And that was when all hell broke loose.
A heated debate amongst the chief scientists of the world.
Aliens Among Us
In a game of Watch the Skies, players control more than just the major nations of the world. The alien faction isn't played by the organizers, but by players with their own motivations and goals. And depending on the scenario for the day, other factions might also be present. The world media groups, of which there were three in this particular game, were that extra unknown for us. Everyone has their own agenda and vision of what “winning” the game should look like, and so while you would think this should be an XCOM-esque "Us versus them", you aren't sure who is actually the real problem. Imagine then the narrative that develops when over a dozen different groups begin playing tug-of-war with the story. One of the media groups, in competition with their rivals, assembled enough “proof” of alien activity and decided the best thing to do with it would be to go public. Since most governments were trying to keep the aliens out of sight, we were faced with attempting to discredit the media, or conduct illegal black ops to silence them. However, many teams (including Japan) decided that, our hands forced under overwhelming proof, we had to preempt the broadcast and go public with this most volatile of information: humans weren't alone in the galaxy and world leaders had known about extraterrestrial life for some time. I've heard that prior mega games have played host to an entire spectrum of personalities in their roleplay storytelling. Not everyone has another's best interests in mind, and some mega games have had very antagonistic mindsets driving them. Our particular version of Earth, though, was starting to be one of united cooperation in the face of possible alien attack and anything that might divide us.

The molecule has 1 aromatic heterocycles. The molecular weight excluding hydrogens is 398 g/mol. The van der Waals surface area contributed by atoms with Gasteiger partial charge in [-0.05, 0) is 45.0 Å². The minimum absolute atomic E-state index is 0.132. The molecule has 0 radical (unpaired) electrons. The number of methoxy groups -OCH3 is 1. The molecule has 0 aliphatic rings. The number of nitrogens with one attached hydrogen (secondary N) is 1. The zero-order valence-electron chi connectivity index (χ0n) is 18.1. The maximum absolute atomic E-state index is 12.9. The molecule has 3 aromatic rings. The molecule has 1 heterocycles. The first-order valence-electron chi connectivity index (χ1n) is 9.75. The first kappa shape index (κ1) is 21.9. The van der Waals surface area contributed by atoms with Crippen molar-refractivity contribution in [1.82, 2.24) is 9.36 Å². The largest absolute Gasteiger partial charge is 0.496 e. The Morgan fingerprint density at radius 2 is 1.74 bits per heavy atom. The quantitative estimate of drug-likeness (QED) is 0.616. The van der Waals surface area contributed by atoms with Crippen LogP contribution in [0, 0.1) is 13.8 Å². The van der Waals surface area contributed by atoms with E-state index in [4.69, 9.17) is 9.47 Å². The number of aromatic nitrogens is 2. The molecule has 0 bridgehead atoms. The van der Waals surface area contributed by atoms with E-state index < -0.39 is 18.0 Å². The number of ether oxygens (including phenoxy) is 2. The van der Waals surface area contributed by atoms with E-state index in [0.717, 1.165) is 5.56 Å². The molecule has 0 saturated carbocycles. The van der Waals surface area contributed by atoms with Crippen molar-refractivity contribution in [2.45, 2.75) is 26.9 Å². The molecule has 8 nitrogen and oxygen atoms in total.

Using the situation to our advantage, our creative players/world leaders decided to up the stakes on the alliance lines that had been drawn and create a worldwide global research cooperative to investigate the aliens. Even Russia, under the political pressure of having to act on their own, decided to join up for what was perceived by all as the Earth uniting against an alien threat of unknown intent. And so, with various growing crises facing the human race, from biological contamination in Russia (likely of their own making), to unexpected monster attacks in Europe (certainly not of our own making), our heads of state and their closest advisers banded together for a common cause.
Current feelings: exhilarated, uncertain, and still hopeful
The alien team, incognito to the end.